Wednesday, August 25, 2010

MOAB IS MY WASHPOT by Stephen Fry (1997)

My friend Jennifer gave me this memoir insisting that I read it and pass it along to someone else. I first became aware of Stephen Fry as an actor when he played the titular role in the film "Peter's Friends" (featuring his still best friend Hugh Laurie, Emma Thompson, Kenneth Brannagh and Imelda Staunton, the tony Oxbridge-educated theatrical set)and later becoming Oscar in the biopic "Wilde." From there I discovered his smart-arsy and clever novels with characters I would be happy to befriend in THE LIAR, THE HIPPOPOTAMUS, MAKING HISTORY and THE STARS'TENNIS BALLS.

MOAB IS MY WASHPOT opens smack dab in the middle of a train ride out of Paddington Station to boarding school when Stephen is Fry-the-Younger (to his older brother Roger) at the age of eight when he tries to comfort a new boy called Samuelanthonyfarlowebunce, who is a mess of 7-yr-old tears and good manners. What follows are Fry's vividly reconstructed days as a student first at Stouts Hill and then at Uppington, where he falls madly in love for the first time.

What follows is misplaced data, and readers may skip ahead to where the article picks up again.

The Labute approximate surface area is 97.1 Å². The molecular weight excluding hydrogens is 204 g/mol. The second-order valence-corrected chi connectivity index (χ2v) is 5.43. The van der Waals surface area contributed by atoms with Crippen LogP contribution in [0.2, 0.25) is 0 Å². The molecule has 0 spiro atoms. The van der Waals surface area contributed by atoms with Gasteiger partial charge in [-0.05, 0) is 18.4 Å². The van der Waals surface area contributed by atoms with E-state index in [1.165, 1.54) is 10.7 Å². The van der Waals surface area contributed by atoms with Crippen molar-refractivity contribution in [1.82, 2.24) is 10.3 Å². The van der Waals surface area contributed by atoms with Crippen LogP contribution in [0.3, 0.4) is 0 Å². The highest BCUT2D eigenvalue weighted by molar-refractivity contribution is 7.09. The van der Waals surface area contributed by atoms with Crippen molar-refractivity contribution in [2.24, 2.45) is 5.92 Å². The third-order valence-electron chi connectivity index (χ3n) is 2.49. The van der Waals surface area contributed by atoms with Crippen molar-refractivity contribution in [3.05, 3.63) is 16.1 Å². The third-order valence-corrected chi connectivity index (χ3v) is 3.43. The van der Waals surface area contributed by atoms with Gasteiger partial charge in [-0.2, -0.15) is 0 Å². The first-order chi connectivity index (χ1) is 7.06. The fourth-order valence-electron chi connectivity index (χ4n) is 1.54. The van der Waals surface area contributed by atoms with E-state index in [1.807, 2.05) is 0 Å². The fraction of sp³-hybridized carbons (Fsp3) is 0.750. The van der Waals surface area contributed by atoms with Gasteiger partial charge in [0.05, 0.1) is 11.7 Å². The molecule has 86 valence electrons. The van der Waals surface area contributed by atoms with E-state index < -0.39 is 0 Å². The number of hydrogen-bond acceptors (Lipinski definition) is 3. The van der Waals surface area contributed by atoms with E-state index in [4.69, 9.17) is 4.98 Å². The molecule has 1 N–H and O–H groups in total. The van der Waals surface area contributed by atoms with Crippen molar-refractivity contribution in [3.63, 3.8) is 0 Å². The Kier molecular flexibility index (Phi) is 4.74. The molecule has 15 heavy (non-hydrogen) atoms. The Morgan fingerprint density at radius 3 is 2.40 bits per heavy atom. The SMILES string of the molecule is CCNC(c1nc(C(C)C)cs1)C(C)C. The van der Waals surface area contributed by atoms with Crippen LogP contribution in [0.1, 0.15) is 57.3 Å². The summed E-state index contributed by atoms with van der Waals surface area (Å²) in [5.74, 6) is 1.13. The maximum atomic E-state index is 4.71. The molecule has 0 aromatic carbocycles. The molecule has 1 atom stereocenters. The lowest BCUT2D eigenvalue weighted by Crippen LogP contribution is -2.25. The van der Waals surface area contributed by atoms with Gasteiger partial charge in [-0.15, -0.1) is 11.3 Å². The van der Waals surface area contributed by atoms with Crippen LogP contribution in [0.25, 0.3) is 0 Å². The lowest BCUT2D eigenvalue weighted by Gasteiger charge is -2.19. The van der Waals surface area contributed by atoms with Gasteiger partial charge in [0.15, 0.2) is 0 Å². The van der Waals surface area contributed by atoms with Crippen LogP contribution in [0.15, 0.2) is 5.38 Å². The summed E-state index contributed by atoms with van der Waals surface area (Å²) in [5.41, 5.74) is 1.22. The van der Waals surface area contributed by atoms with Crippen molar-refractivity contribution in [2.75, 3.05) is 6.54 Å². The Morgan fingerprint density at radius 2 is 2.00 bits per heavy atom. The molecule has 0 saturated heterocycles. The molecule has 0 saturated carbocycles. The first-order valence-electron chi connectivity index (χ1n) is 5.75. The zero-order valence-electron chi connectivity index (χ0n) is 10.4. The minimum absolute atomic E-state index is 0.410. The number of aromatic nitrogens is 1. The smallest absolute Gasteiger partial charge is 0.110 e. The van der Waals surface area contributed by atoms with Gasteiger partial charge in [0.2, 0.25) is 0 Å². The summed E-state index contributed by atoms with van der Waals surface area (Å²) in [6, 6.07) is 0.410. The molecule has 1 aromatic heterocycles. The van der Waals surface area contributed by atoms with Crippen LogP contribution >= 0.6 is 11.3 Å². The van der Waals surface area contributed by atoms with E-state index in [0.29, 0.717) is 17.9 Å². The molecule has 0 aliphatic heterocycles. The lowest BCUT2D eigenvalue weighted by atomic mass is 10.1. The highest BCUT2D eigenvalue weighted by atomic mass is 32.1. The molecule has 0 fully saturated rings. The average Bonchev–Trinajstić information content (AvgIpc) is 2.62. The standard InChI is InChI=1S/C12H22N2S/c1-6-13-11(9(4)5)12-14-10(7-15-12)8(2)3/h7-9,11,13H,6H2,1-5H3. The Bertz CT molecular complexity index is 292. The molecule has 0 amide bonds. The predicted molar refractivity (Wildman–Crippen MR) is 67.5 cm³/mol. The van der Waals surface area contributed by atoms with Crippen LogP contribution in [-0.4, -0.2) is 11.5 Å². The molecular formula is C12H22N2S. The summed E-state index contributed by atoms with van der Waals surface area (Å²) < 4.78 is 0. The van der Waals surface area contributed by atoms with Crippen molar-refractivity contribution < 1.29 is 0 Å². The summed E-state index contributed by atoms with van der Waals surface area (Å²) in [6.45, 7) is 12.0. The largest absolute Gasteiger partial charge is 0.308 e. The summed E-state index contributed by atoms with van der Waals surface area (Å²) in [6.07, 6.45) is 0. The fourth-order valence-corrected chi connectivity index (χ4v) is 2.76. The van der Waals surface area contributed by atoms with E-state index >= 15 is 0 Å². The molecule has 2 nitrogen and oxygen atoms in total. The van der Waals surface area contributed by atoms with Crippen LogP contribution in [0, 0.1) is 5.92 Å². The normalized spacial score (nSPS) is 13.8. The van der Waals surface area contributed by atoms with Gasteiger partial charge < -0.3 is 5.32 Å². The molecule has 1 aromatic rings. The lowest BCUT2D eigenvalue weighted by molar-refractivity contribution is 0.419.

Too smart for his own good, Fry finds himself also in prison for credit card theft where he teaches an illiterate inmate how to read and is told by another that "a person like you shouldn't be in a place like this," a strong echo of what Oscar Wilde recorded in De Profundis when he was told by a fellow prisoner 100 years before, "I feel sorry for you: it's harder for the likes of you than it is for the likes of us."

Feeling he deserved the time in prison, Fry emerges with a year's probation and applies himself to his high school exams at the government-funded city school and finds himself offered a scholarship to Queen's College, Cambridge where he'll meet Hugh Laurie and begin a fruitful creative partnership that endures today.

By the end of this memoir, you'll have seen Fry "at [his] washpot scrubbing at the grime of years," and "feeling slightly less dirty about the first twenty years of [his] life. The second twenty, now that is another story."

Written with humility, candour and self-deprecating good humour MOAB IS MY WASHPOT is a compelling read.

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